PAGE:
Neo-retro PS Vita shoot ’em up TxK launches tomorrow

The history, development and gameplay of Llamasoft's latest

TxK is the latest in a particular genre of arcade-style shooters which can be described as “neo-retro”. These games are characterised by gameplay inspired by arcade games of old, but take advantage of modern hardware to provide graphics and audio that far surpass anything that was possible back in ancient times.

Often they take as inspiration some aspect of an older display style and, through modern graphics hardware and techniques, seek to create an experience that is evocative of its ancestry but far nicer-looking. You’ve all seen games like “Geometry Wars“, where the enemies and player characters are made of glowing lines.

These line-based displays go back to an old, obsolete yet beautiful display technology that was used in the arcades, called “vector graphics”. Back then it was not possible to generate pixel-based displays that had a high resolution, and as a result images in games tended to look blocky, as if made out of bricks. “Vector graphics” was a different way of driving a graphics display, causing it to draw thin lines instead of screenfuls of pixels.

3Here the same game – “Gravitar” – can be seen drawn in vector graphics (top) and in the limited resolution pixel graphics of a home console of the day (bottom).

Vector graphics came with their own limitations – it was not possible to create objects filled with solid colours, for example, or extremely detailed backgrounds; everything had to be made up of thin lines. But for many games this was an acceptable trade-off if it allowed designers to avoid the extremely chunky look of pixel-based displays of the day.

These very limitations forced upon the games that used vector displays a particular abstract aesthetic that made them distinctive and, to many, particularly beautiful.

As time passed and display technology improved, pixel displays became much higher in resolution, and vector displays fell out of use. With higher spatial and colour resolution, displays became capable of displaying much more “realistic” graphics, and a trend began towards ever increasing realism in games, leading to the point we’re at today, where the graphics in the latest games almost look as real as life.

In games, though, we are not constrained by any necessity to be realistic. Realism is great for many kinds of games, and I wouldn’t be without it when driving in Driveclub or slaying dragons in Skyrim. Sometimes, though, it’s nice to explore non-realistic graphic styles. Neo-retro titles explore the same kind of geometric, abstract aesthetic that was enforced on the old vector games, but are free to revel in the removal of the limitations that the old displays had, often to beautiful artistic effect.

One of the foundations of the neo-retro style was Llamasoft‘s own Tempest 2000, released in 1994, which espoused the geometric, abstract nature of its vector-based arcade ancestor and augmented it with graphical enhancements that were for their day state of the art – filled polygons, particle systems and feedback effects.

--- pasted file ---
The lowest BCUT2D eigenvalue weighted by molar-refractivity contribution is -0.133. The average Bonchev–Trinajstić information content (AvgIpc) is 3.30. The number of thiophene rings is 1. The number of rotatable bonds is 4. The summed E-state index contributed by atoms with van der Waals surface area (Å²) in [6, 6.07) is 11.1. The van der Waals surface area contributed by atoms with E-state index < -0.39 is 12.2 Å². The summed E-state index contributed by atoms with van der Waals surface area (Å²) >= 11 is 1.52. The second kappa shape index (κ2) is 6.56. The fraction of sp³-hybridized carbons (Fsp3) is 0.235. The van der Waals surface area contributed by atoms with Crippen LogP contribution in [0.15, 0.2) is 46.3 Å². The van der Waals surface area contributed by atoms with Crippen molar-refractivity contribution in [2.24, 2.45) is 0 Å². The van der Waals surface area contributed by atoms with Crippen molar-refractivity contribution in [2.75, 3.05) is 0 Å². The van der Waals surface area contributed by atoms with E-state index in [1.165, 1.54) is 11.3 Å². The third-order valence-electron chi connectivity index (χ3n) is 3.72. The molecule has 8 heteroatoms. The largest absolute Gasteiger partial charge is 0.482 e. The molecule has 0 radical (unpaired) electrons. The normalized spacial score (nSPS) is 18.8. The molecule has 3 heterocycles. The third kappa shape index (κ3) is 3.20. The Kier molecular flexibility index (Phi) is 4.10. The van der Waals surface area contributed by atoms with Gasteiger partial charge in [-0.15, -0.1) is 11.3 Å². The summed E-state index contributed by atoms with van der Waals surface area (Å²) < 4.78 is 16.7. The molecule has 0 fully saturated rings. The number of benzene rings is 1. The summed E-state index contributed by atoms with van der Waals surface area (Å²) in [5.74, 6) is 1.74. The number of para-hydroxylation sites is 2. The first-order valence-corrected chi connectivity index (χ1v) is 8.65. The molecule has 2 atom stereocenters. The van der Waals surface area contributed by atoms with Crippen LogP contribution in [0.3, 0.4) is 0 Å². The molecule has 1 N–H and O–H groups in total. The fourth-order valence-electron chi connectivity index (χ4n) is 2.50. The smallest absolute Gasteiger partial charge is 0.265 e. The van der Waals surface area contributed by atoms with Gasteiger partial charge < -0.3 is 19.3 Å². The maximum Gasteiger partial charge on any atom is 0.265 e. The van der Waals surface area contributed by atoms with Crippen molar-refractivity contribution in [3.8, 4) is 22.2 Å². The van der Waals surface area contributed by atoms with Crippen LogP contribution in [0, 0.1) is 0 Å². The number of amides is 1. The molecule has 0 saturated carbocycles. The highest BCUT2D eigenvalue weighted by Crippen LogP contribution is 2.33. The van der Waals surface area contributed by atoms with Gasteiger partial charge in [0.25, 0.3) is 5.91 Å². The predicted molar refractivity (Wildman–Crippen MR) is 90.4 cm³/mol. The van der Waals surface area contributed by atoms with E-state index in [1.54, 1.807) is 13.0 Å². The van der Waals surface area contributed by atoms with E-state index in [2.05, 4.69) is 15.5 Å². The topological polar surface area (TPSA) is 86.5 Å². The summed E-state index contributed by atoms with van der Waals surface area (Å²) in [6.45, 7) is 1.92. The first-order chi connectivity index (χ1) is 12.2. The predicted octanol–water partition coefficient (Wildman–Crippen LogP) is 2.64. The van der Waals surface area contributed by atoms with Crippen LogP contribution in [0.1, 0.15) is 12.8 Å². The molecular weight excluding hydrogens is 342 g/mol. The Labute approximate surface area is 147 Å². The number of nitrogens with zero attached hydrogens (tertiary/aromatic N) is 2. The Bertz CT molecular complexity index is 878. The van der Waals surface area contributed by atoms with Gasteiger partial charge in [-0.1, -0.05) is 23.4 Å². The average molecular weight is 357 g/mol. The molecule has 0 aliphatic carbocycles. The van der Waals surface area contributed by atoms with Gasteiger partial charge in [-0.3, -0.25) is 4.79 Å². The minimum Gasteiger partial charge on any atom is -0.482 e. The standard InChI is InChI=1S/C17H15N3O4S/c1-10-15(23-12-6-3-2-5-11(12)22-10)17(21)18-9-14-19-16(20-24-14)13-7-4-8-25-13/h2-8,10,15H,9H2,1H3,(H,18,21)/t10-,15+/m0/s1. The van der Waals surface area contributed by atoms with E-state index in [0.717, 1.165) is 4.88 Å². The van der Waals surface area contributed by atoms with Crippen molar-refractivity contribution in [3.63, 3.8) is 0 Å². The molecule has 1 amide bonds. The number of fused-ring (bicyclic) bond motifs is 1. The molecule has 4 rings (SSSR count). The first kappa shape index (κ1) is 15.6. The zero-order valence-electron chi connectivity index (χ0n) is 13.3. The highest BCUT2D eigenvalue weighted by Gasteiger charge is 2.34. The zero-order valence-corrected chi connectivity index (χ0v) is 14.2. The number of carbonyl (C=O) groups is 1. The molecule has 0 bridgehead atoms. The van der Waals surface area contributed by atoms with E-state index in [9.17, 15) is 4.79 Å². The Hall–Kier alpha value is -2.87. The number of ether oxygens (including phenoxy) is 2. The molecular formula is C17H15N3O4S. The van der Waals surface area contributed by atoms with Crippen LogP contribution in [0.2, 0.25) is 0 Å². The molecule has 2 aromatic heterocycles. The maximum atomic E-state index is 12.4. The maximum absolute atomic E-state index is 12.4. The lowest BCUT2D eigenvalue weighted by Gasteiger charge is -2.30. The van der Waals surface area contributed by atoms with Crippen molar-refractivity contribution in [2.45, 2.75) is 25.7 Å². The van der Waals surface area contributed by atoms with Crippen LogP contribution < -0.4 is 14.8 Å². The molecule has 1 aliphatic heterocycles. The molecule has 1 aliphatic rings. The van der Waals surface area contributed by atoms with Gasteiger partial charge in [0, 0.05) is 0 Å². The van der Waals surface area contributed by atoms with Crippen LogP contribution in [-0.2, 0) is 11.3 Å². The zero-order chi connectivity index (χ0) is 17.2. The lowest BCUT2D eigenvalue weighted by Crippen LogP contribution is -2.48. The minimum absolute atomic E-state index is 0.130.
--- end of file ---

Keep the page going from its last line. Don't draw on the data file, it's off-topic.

4“Rez” is a striking and beautiful example of the neo-retro style.

5Llamasoft’s 1994 title “Tempest 2000” laid the foundations of the neo-retro genre.

The game also introduced new depths of gameplay way beyond that of its arcade ancestor, and included a storming techno soundtrack to accompany the shooting action. Spread across 100 levels and punctuated with gentle, floaty Bonus Rounds that were the perfect counterpoint to the fast-paced shooting gameplay of the main game, T2K was considered one of the best games of its time and is still fondly remembered by many today.

Since then we’ve done a lot of work in a variety of different styles across a lot of platforms. When given the opportunity to create a game for PS Vita we thought it’d be nice to do something in the style of the very genre that we helped originate 20 years ago, and so TxK was born.

7Retro but modern. Neo-retro!

We’ve tried to create something that is pure and beautiful in the same way as the old abstract vector-graphics arcade games, but vibrant and modern in aspect and effects as you play.

Unlike in arcade games we’re not obliged to make games punishingly short so as to keep you putting coins in the machine. You can settle in and enjoy the ride. We believe that playing a game should be its own reward, whether or not you end up getting a high score. Games should be all about having fun!

8TxK is fun and pretty!

9Jumping for joy!

You’ll blast your way through 100 levels and 3 different game modes to keep you challenged whether you want a long, session or a quick 5 minutes of gaming on the go. Enjoy meeting a wide variety of enemies along the way and blowing them up into millions of glowing particles with the powerups at your disposal!

A whole herd of excellent musicians have collaborated to being you a soundtrack that is even better than that of T2K back in the day. Your ears will be dancing right off your head as you blast your way to the top of the score table!